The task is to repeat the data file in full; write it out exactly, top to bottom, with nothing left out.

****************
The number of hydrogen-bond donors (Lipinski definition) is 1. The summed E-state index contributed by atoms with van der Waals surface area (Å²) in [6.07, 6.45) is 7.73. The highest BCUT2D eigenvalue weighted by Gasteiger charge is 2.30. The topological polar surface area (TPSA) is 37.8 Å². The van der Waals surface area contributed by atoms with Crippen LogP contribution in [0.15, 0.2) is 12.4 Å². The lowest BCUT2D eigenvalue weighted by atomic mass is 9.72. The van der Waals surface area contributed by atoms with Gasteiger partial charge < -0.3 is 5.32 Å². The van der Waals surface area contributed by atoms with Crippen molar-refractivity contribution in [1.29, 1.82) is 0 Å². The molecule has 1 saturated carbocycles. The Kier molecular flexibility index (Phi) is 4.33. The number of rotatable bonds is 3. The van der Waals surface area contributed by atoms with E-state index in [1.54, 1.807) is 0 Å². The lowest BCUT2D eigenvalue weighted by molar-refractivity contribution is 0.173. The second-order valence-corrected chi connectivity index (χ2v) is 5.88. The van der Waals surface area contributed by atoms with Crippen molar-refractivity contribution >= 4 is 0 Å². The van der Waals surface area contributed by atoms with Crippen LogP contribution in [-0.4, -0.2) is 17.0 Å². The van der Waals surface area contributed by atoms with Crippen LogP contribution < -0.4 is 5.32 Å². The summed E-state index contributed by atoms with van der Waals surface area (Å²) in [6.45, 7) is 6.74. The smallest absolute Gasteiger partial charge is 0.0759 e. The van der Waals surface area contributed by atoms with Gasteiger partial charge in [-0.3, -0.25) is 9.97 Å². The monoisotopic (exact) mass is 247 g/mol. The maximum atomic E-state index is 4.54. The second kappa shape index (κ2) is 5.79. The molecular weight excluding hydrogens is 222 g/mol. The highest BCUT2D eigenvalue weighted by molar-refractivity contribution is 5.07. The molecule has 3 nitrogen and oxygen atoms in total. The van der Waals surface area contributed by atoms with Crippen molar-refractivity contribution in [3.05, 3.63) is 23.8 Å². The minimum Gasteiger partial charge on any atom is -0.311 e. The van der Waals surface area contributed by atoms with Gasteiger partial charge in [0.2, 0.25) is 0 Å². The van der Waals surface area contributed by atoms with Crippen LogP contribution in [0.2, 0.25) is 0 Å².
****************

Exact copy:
The number of hydrogen-bond donors (Lipinski definition) is 1. The summed E-state index contributed by atoms with van der Waals surface area (Å²) in [6.07, 6.45) is 7.73. The highest BCUT2D eigenvalue weighted by Gasteiger charge is 2.30. The topological polar surface area (TPSA) is 37.8 Å². The van der Waals surface area contributed by atoms with Crippen LogP contribution in [0.15, 0.2) is 12.4 Å². The lowest BCUT2D eigenvalue weighted by atomic mass is 9.72. The van der Waals surface area contributed by atoms with Gasteiger partial charge < -0.3 is 5.32 Å². The van der Waals surface area contributed by atoms with Crippen molar-refractivity contribution in [1.29, 1.82) is 0 Å². The molecule has 1 saturated carbocycles. The Kier molecular flexibility index (Phi) is 4.33. The number of rotatable bonds is 3. The van der Waals surface area contributed by atoms with E-state index in [1.54, 1.807) is 0 Å². The lowest BCUT2D eigenvalue weighted by molar-refractivity contribution is 0.173. The second-order valence-corrected chi connectivity index (χ2v) is 5.88. The van der Waals surface area contributed by atoms with Crippen molar-refractivity contribution >= 4 is 0 Å². The van der Waals surface area contributed by atoms with Crippen LogP contribution in [-0.4, -0.2) is 17.0 Å². The van der Waals surface area contributed by atoms with Crippen LogP contribution < -0.4 is 5.32 Å². The summed E-state index contributed by atoms with van der Waals surface area (Å²) in [6.45, 7) is 6.74. The smallest absolute Gasteiger partial charge is 0.0759 e. The van der Waals surface area contributed by atoms with Gasteiger partial charge in [-0.3, -0.25) is 9.97 Å². The monoisotopic (exact) mass is 247 g/mol. The maximum atomic E-state index is 4.54. The second kappa shape index (κ2) is 5.79. The molecular weight excluding hydrogens is 222 g/mol. The highest BCUT2D eigenvalue weighted by molar-refractivity contribution is 5.07. The molecule has 3 nitrogen and oxygen atoms in total. The van der Waals surface area contributed by atoms with Crippen molar-refractivity contribution in [3.05, 3.63) is 23.8 Å². The minimum Gasteiger partial charge on any atom is -0.311 e. The van der Waals surface area contributed by atoms with Gasteiger partial charge in [0.2, 0.25) is 0 Å². The van der Waals surface area contributed by atoms with Crippen LogP contribution in [0.2, 0.25) is 0 Å².